This is the Foreword from the book,
The Flags of Canada, by Alistair B. Fraser.
This work is copyrighted. All rights reserved.




Carl Jung has helped us to understand how mankind thinks and communicates by means of symbol and metaphor. Socrates concluded that in order to know we must first define, and that in order to possess we must first know. It is not easy to capture what is limitless by means of the concrete, to characterize a country, for example, by a flag. What is more confusing is that we may be required to develop the symbol before the actuality it represents is fully realized. The hope need be formulated before there is a possibility of fulfillment. In the case of a country we preserve the symbol praying that what it purports to characterize will continue in being and never perish. For the survival of the nation we cherish Canada's flag!

There reposes in the human psyche a hunger for sequence and order, the concern and confidence that we are going somewhere-what Northrop Frye refers to as 'a teleological sense'. An historian such as Arnold Toynbee discovers pattern and recurrent design in the progress of human events. Another, like H.A.L. Fisher, finds only contingency piled upon contingency. All that Fisher could foresee was more of the unexpected. I would invite readers of this volume to decide for themselves whether or not the 'heraldry buffs', those who were most interested in Canada's motif, were not during the century following Confederation heading in much the same direction. Yet in many cases they were unfamiliar with other representations. In the hunt for an adequate symbol for this vast, awe-inspiring land all of them were indeed 'searching for a country', a country indescribably beautiful and unspeakably dear, yet elusive and afar off.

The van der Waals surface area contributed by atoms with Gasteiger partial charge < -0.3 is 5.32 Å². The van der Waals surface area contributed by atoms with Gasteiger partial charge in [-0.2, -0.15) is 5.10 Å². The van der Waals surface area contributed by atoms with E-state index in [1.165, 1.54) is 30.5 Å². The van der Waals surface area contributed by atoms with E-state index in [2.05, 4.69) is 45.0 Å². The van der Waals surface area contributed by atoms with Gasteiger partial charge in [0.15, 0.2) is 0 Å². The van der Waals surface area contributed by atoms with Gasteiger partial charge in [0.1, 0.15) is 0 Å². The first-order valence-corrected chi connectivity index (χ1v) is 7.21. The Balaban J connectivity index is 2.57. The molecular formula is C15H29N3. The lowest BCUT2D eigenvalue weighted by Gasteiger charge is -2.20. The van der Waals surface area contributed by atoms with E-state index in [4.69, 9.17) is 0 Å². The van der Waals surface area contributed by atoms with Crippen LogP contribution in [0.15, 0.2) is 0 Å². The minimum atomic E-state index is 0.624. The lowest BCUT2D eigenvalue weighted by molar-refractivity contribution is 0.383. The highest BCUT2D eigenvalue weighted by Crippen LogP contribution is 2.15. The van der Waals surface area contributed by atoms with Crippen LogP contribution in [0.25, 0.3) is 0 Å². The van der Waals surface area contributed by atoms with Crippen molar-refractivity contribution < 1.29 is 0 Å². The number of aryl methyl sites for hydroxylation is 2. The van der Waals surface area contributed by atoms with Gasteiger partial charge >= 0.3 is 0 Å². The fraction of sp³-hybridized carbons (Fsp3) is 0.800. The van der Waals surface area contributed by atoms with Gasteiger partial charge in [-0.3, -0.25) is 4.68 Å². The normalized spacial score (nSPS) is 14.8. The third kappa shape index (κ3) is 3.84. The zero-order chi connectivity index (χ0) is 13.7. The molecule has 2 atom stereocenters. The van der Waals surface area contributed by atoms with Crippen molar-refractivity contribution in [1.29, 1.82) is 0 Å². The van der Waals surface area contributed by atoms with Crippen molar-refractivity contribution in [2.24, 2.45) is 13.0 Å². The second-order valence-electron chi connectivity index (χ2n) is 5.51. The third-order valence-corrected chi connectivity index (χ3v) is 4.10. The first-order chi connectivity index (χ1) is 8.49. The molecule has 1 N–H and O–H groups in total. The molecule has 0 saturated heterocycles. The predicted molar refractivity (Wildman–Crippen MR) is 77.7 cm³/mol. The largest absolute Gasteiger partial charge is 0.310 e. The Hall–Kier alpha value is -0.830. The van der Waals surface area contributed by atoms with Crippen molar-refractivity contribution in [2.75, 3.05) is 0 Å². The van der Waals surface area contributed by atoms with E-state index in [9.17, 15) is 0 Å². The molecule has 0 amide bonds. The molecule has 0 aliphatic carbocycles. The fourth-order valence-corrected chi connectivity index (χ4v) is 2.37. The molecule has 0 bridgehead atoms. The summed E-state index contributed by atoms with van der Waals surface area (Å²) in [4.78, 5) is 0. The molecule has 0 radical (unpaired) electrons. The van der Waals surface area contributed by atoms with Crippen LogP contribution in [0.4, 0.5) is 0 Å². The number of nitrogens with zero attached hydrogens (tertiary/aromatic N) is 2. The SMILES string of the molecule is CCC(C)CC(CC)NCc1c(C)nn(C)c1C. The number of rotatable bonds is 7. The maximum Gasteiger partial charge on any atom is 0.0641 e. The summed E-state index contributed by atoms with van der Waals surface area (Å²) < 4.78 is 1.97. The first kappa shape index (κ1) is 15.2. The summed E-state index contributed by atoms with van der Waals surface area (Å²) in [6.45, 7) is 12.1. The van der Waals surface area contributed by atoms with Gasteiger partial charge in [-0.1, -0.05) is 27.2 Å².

It has been said there is 'a time to every purpose under the heaven'. For a variety of compelling reasons the mid-sixties was a time when it was imperative to put Canada's symbolic house in order. Could such be achieved in harmony with the past, without disturbance to any part of the Canadian heritage? It has been opined that the mark of a good action is that it withstand the demanding test of history and appear inevitable in retrospect.

Shakespeare once referred to a flag as 'a sign of love'. I rejoice that such a timely project as the book that follows, a genuine work of love, has been undertaken by such a qualified and conscientious author.

John Ross Matheson